5G and transport—envisioning possibilities for a better-connected tomorrow

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Dar es Salaam bus transit system
Photo: Hendri Lombard / World Bank

The Information and Communications Technology (ICT) sector is rapidly evolving. It comes as no surprise that advancements in ICTs over the past two decades continue to transform traditional sectors like agriculture, education, health, energy and transport. With the arrival of 5G (the fifth generation mobile wireless standard), this transformation is expected to accelerate as countries around the globe begin rollout of their 5G infrastructure, enabling high-data volume processing with low latency, and bringing online thousands of new internet-enabled devices to further expand the Internet of Things and big data scenarios. However, not all countries will advance at the same time or at the same pace. It is critical to begin thinking about future possibilities, infrastructure requirements and related financing needs. A new World Bank report—Envisioning 5G-Enabled Transport—lays out some use cases for the transport sector and how 5G is likely to enable important transformations.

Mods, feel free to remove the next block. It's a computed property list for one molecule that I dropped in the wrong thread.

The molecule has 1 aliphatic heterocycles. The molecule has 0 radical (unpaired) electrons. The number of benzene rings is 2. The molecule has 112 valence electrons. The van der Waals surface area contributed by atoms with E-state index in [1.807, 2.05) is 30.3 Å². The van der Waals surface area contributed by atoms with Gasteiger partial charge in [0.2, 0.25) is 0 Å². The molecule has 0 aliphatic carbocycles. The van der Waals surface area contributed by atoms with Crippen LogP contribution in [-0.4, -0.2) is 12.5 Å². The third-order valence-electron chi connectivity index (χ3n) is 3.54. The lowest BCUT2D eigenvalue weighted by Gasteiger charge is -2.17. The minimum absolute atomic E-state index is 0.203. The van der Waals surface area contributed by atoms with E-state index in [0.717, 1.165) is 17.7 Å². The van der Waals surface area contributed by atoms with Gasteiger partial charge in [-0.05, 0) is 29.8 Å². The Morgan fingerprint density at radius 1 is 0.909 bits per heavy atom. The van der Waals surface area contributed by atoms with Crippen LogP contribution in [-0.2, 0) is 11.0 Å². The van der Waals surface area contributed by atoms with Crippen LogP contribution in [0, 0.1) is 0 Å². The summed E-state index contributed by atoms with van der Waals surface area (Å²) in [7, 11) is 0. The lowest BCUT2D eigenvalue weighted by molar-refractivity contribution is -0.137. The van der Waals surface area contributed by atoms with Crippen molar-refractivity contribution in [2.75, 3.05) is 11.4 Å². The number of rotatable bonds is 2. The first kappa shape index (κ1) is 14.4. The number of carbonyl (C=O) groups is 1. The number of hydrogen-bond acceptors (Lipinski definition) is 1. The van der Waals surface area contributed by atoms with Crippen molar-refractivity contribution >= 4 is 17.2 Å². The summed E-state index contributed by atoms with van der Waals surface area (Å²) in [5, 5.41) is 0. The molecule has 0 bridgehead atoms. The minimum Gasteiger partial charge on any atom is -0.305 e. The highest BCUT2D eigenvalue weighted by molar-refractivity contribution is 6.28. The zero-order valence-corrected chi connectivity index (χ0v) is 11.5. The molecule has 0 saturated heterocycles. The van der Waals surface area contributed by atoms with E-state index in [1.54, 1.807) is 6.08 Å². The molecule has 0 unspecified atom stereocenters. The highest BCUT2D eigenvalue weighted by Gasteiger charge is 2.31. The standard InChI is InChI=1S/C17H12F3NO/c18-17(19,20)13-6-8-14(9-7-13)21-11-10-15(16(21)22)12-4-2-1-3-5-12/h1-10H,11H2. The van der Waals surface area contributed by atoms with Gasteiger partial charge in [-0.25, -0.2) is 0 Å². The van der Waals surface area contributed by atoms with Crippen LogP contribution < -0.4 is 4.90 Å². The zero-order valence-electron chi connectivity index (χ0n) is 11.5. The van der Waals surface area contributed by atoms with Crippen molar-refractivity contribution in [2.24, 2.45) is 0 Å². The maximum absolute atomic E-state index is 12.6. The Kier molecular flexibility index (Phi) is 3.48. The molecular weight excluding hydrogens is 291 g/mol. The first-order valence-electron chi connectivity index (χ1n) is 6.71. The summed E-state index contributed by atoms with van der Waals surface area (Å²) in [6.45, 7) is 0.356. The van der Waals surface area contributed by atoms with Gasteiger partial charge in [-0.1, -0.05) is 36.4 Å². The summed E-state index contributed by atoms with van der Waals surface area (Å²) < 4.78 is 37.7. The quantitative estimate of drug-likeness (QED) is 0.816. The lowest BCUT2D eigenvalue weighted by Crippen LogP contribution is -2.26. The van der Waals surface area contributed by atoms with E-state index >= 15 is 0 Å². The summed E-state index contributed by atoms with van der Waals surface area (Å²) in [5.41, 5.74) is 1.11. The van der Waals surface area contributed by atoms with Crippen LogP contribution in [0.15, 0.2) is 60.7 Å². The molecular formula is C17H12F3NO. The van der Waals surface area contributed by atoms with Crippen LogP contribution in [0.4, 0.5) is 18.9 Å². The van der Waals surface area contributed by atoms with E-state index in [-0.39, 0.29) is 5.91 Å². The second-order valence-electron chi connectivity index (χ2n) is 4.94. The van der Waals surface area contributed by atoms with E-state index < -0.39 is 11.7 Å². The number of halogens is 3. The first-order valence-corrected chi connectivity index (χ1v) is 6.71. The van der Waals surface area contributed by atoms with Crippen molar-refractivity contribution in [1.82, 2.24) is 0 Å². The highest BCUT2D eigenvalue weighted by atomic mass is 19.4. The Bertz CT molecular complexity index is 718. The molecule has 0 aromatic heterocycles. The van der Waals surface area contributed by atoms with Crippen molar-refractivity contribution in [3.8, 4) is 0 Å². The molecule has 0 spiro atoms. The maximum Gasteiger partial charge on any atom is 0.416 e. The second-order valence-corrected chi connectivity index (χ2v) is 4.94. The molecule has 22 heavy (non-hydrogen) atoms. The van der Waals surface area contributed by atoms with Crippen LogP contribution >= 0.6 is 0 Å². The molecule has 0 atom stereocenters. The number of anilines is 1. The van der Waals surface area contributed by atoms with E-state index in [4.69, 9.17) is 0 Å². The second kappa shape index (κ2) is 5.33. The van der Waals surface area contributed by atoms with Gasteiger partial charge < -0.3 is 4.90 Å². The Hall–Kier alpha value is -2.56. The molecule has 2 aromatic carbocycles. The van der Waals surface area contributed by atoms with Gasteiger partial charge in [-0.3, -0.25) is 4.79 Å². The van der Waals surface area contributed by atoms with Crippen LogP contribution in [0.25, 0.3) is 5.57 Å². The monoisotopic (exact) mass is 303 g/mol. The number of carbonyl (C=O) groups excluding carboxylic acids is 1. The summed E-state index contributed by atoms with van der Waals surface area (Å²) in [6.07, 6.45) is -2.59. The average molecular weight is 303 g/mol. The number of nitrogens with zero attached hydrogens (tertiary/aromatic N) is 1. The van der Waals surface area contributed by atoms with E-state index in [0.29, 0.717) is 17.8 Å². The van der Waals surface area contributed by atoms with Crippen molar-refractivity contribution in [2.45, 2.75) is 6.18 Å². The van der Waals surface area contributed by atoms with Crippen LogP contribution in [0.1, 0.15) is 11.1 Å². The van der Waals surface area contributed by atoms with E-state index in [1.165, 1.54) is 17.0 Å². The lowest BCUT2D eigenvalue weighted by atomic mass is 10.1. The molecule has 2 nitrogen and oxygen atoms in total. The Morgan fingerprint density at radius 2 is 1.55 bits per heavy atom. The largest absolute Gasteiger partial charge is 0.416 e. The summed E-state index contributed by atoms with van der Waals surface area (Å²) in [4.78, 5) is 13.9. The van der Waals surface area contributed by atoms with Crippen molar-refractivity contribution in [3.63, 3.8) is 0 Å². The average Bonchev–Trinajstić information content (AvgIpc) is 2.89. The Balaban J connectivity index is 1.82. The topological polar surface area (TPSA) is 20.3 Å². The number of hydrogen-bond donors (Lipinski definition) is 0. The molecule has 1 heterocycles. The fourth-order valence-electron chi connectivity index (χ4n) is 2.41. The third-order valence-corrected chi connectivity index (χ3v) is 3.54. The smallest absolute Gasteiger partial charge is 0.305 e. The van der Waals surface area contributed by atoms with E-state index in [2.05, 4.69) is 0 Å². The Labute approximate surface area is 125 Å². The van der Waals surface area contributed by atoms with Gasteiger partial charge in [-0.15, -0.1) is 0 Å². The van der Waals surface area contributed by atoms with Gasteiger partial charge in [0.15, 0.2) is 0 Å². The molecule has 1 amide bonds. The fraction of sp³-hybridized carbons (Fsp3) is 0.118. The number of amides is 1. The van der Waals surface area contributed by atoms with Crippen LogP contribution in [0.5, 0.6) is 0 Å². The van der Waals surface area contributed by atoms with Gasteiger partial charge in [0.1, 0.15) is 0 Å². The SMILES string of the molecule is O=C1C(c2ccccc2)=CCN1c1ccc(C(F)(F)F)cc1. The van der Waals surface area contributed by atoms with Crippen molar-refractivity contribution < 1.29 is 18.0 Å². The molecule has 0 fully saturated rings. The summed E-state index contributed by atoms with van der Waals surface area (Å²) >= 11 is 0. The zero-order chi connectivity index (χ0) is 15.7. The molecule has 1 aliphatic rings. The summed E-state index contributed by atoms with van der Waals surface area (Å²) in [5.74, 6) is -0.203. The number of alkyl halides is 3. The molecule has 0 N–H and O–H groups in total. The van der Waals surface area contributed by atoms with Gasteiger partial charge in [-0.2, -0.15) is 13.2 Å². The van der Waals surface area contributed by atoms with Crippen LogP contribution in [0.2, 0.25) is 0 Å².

5G will bring in changes across the transport sector. While it is impossible to foresee all potential applications, the report predicts three likely and significant changes: (1) the rise of connected and autonomous vehicles, (2) increasingly smart and efficient logistics, and (3) improved urban transportation with the implementation of Mobility as a Service (MaaS) platforms.


Key Impact Linkages between 5G and the Transport Sector
FIGURE: Key Impact Linkages between 5G and the Transport Sector

While the connectivity provided by 5G represents only one enabling facet of this equation, it fundamentally changes the overall potential scope and viability of the model.